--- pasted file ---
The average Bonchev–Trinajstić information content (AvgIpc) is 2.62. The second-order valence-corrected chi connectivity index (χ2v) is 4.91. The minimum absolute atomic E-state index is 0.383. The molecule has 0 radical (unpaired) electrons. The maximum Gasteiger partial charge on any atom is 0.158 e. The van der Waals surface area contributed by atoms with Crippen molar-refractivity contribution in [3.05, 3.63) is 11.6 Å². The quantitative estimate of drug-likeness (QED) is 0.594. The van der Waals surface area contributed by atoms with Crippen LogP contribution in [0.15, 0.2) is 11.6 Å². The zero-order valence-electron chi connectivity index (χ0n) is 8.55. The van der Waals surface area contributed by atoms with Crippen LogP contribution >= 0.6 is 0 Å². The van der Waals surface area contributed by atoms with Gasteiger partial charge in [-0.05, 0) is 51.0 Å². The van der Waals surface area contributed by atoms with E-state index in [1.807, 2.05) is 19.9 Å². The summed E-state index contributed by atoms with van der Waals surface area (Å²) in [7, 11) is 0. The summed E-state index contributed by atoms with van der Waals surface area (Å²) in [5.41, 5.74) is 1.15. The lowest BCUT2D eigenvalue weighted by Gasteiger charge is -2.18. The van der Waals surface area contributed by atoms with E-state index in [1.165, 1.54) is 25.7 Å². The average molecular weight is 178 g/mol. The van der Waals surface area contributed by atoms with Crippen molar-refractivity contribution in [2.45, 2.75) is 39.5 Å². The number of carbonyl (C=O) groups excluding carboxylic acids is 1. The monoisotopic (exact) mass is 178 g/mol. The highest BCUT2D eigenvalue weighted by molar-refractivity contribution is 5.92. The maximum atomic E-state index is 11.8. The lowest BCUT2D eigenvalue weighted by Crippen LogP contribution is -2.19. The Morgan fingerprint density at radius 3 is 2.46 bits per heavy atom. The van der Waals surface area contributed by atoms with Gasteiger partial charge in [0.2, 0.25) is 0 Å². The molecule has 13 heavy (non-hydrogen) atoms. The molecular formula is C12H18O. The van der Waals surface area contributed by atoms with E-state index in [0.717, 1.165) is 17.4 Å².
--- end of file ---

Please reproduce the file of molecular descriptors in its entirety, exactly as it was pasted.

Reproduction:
The average Bonchev–Trinajstić information content (AvgIpc) is 2.62. The second-order valence-corrected chi connectivity index (χ2v) is 4.91. The minimum absolute atomic E-state index is 0.383. The molecule has 0 radical (unpaired) electrons. The maximum Gasteiger partial charge on any atom is 0.158 e. The van der Waals surface area contributed by atoms with Crippen molar-refractivity contribution in [3.05, 3.63) is 11.6 Å². The quantitative estimate of drug-likeness (QED) is 0.594. The van der Waals surface area contributed by atoms with Crippen LogP contribution in [0.15, 0.2) is 11.6 Å². The zero-order valence-electron chi connectivity index (χ0n) is 8.55. The van der Waals surface area contributed by atoms with Crippen LogP contribution >= 0.6 is 0 Å². The van der Waals surface area contributed by atoms with Gasteiger partial charge in [-0.05, 0) is 51.0 Å². The van der Waals surface area contributed by atoms with E-state index in [1.807, 2.05) is 19.9 Å². The summed E-state index contributed by atoms with van der Waals surface area (Å²) in [7, 11) is 0. The summed E-state index contributed by atoms with van der Waals surface area (Å²) in [5.41, 5.74) is 1.15. The lowest BCUT2D eigenvalue weighted by Gasteiger charge is -2.18. The van der Waals surface area contributed by atoms with E-state index in [1.165, 1.54) is 25.7 Å². The average molecular weight is 178 g/mol. The van der Waals surface area contributed by atoms with Crippen molar-refractivity contribution in [2.45, 2.75) is 39.5 Å². The number of carbonyl (C=O) groups excluding carboxylic acids is 1. The monoisotopic (exact) mass is 178 g/mol. The highest BCUT2D eigenvalue weighted by molar-refractivity contribution is 5.92. The maximum atomic E-state index is 11.8. The lowest BCUT2D eigenvalue weighted by Crippen LogP contribution is -2.19. The Morgan fingerprint density at radius 3 is 2.46 bits per heavy atom. The van der Waals surface area contributed by atoms with Gasteiger partial charge in [0.2, 0.25) is 0 Å². The molecule has 13 heavy (non-hydrogen) atoms. The molecular formula is C12H18O. The van der Waals surface area contributed by atoms with E-state index in [0.717, 1.165) is 17.4 Å².